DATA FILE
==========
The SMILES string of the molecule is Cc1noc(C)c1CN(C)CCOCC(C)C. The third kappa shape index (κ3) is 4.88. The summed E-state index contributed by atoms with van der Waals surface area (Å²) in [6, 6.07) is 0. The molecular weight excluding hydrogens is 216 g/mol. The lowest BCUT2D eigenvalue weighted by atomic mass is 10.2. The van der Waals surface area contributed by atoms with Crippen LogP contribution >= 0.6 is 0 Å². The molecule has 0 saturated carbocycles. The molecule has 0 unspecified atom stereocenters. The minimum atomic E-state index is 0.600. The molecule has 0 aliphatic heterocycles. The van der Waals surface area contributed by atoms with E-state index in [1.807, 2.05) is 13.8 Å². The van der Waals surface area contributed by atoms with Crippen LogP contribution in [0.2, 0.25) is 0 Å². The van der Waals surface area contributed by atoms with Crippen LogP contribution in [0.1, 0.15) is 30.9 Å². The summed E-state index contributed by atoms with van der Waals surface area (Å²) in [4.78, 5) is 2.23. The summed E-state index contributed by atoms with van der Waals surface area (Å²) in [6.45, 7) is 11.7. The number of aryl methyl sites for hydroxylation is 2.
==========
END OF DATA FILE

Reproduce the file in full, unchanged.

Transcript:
The SMILES string of the molecule is Cc1noc(C)c1CN(C)CCOCC(C)C. The third kappa shape index (κ3) is 4.88. The summed E-state index contributed by atoms with van der Waals surface area (Å²) in [6, 6.07) is 0. The molecular weight excluding hydrogens is 216 g/mol. The lowest BCUT2D eigenvalue weighted by atomic mass is 10.2. The van der Waals surface area contributed by atoms with Crippen LogP contribution >= 0.6 is 0 Å². The molecule has 0 saturated carbocycles. The molecule has 0 unspecified atom stereocenters. The minimum atomic E-state index is 0.600. The molecule has 0 aliphatic heterocycles. The van der Waals surface area contributed by atoms with E-state index in [1.807, 2.05) is 13.8 Å². The van der Waals surface area contributed by atoms with Crippen LogP contribution in [0.2, 0.25) is 0 Å². The van der Waals surface area contributed by atoms with Crippen LogP contribution in [0.1, 0.15) is 30.9 Å². The summed E-state index contributed by atoms with van der Waals surface area (Å²) in [4.78, 5) is 2.23. The summed E-state index contributed by atoms with van der Waals surface area (Å²) in [6.45, 7) is 11.7. The number of aryl methyl sites for hydroxylation is 2.